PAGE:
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Five things to consider when setting up an office

By Rebecca Siciliano, Managing Director of Tiger Recruitment

For many small firms, the time will come when instead of working in your home office, you’ll need to move into an office or hotdesk in a small co-working space. While it may, on the surface, seem quite straightforward, there are plenty of moving parts to manage when setting up an office. Here are our top five:

Permissions

It’s essential to know what changes you can make to a space before moving in. Some rented offices will have restrictions on what you can do, ranging from hanging artwork or branding on the wall to installing additional power points. As such, before touching anything, you will need to review your contract, establishing what is within your remit as a renter. It is also worth understanding from the outset what condition the office is expected to be left in upon departure – knowing this upfront will influence any changes going forward and potentially save a headache further down the line. 

Layout 

The layout of the office will depend on the working styles of your employees, the work you’re doing and the culture you wish to encourage. If your teams are required to collaborate with cross-functional teams, an open-plan working environment might work best, but if it’s more of a heads-down environment, a closed-plan design may be more appropriate. This will also be impacted by the size and shape of the office as a whole, as well as the location of internet ports and power points. 

Equipment

No office is complete without equipment, but it’s much more than ordering desks and chairs and hoping for the best. The space will need to be measured and a floorplan drawn up, depending on your layout decisions. 

You will then need to choose the types of desks that best suits your team – will they be adjustable, or flexible in terms of offering a standing option? Once this decision is made, you can look to source chairs and storage options. It’s at this stage where budgets will also come into play. With a huge range of makes and models on the market, knowing how much you have to spend will guide your choices.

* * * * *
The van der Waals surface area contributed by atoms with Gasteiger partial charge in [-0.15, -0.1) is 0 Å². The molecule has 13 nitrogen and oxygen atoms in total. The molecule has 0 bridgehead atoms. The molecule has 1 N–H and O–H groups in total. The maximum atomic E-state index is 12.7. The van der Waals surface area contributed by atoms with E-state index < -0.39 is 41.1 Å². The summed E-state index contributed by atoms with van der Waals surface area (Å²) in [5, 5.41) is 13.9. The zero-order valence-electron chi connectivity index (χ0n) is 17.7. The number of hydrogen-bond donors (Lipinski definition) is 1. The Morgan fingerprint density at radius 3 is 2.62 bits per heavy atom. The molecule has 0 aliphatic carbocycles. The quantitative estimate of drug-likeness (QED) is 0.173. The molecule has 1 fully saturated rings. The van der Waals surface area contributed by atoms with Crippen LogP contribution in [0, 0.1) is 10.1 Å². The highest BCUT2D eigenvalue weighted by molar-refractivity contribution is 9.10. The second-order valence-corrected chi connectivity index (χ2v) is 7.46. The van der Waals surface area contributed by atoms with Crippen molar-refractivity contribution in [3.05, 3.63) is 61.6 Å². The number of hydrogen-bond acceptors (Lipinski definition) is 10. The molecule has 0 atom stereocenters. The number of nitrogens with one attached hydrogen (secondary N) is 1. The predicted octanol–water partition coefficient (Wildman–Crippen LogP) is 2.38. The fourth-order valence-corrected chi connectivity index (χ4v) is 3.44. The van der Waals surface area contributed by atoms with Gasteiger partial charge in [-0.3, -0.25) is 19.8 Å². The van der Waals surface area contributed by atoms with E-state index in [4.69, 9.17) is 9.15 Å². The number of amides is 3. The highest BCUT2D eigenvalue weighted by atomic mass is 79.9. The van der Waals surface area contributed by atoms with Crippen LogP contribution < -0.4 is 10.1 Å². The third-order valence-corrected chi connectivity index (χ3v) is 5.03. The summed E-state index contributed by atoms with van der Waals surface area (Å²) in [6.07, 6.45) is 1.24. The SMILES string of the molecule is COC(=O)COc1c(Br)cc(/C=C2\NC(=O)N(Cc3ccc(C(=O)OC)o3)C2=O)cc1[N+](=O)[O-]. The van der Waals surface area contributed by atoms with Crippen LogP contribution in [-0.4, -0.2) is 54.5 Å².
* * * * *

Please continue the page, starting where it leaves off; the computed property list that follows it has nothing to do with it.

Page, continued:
And if you are strapped for space, why not consider hot-desking? This option is particularly effective these days, as many employees like to have the option to work flexibly, or from home. 

Technology

Technology can be broken up into two areas: the technology employees will use, and the infrastructure required to operate them. 

If you are welcoming new employees, you’ll need to make sure they have all the equipment they need – this could be desktops, phones and accompanying tools, or laptops and work mobiles. 


If you are working with desktops, internet ports become an essential consideration – will there be enough for every computer? Will you need to install additional ports and, if so, how much will this cost? Laptops offer a little more flexibility as they rely on WiFi. However, this means you’ll need to investigate the scope of the internet connection – is it strong enough to have every employee using it at the same time? 

You’ll need to take the same approach to phones, printers, photocopiers and servers, considering where they will be placed and what infrastructure you’ll need. 

Supplies

With the desk, computer and storage sorted, it’s now down to the detail. You’ll need to source printer paper, pens, mouse mats, notebooks and other stationery supplies, depending on the requirements of the team. You may also want to order more kitchen equipment such as crockery, glassware and a coffee machine. If you use letterheads, business cards or compliments slips, now is the time to design and order these with your new address. 


It is at this point that you can also consider extra details that will make the office a positive place to work. For example, will you be introducing indoor plants to the space, or hanging artwork on the walls? Perhaps you could investigate decals (wall transfers) on the wall or other branded materials? It is worth asking your colleagues about their ideas for this, as the more input they have, the more likely they’ll enjoy the working environment.